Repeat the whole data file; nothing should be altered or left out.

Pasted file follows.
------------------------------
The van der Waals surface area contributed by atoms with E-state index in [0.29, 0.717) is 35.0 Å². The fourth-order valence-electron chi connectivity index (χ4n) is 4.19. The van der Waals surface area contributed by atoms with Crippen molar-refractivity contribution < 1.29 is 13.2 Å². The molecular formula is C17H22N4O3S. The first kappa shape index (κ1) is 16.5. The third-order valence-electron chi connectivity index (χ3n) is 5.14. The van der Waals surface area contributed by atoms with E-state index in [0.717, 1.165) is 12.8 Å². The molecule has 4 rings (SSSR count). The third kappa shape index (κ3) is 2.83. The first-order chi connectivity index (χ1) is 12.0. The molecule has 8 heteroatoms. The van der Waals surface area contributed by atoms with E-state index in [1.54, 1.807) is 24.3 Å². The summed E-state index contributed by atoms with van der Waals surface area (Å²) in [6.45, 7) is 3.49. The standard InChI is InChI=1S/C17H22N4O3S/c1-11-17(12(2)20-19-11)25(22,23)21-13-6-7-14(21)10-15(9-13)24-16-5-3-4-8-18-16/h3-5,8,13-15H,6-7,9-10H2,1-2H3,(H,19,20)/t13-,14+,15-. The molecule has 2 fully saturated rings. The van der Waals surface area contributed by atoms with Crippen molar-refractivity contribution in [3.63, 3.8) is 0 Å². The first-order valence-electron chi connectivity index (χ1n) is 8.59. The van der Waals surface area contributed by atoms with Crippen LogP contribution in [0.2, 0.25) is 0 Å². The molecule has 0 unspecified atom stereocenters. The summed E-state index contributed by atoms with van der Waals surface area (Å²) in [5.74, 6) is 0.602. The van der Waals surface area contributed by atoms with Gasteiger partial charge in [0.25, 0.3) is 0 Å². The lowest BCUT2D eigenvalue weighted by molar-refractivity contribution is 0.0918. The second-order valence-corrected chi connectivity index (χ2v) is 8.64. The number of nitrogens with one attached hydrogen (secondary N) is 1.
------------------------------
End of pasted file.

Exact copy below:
The van der Waals surface area contributed by atoms with E-state index in [0.29, 0.717) is 35.0 Å². The fourth-order valence-electron chi connectivity index (χ4n) is 4.19. The van der Waals surface area contributed by atoms with Crippen molar-refractivity contribution < 1.29 is 13.2 Å². The molecular formula is C17H22N4O3S. The first kappa shape index (κ1) is 16.5. The third-order valence-electron chi connectivity index (χ3n) is 5.14. The van der Waals surface area contributed by atoms with E-state index in [0.717, 1.165) is 12.8 Å². The molecule has 4 rings (SSSR count). The third kappa shape index (κ3) is 2.83. The first-order chi connectivity index (χ1) is 12.0. The molecule has 8 heteroatoms. The van der Waals surface area contributed by atoms with E-state index in [1.54, 1.807) is 24.3 Å². The summed E-state index contributed by atoms with van der Waals surface area (Å²) in [6.45, 7) is 3.49. The standard InChI is InChI=1S/C17H22N4O3S/c1-11-17(12(2)20-19-11)25(22,23)21-13-6-7-14(21)10-15(9-13)24-16-5-3-4-8-18-16/h3-5,8,13-15H,6-7,9-10H2,1-2H3,(H,19,20)/t13-,14+,15-. The molecule has 2 fully saturated rings. The van der Waals surface area contributed by atoms with Crippen molar-refractivity contribution in [3.63, 3.8) is 0 Å². The first-order valence-electron chi connectivity index (χ1n) is 8.59. The van der Waals surface area contributed by atoms with Crippen LogP contribution in [0.2, 0.25) is 0 Å². The molecule has 0 unspecified atom stereocenters. The summed E-state index contributed by atoms with van der Waals surface area (Å²) in [5.74, 6) is 0.602. The van der Waals surface area contributed by atoms with Gasteiger partial charge in [0.25, 0.3) is 0 Å². The lowest BCUT2D eigenvalue weighted by molar-refractivity contribution is 0.0918. The second-order valence-corrected chi connectivity index (χ2v) is 8.64. The number of nitrogens with one attached hydrogen (secondary N) is 1.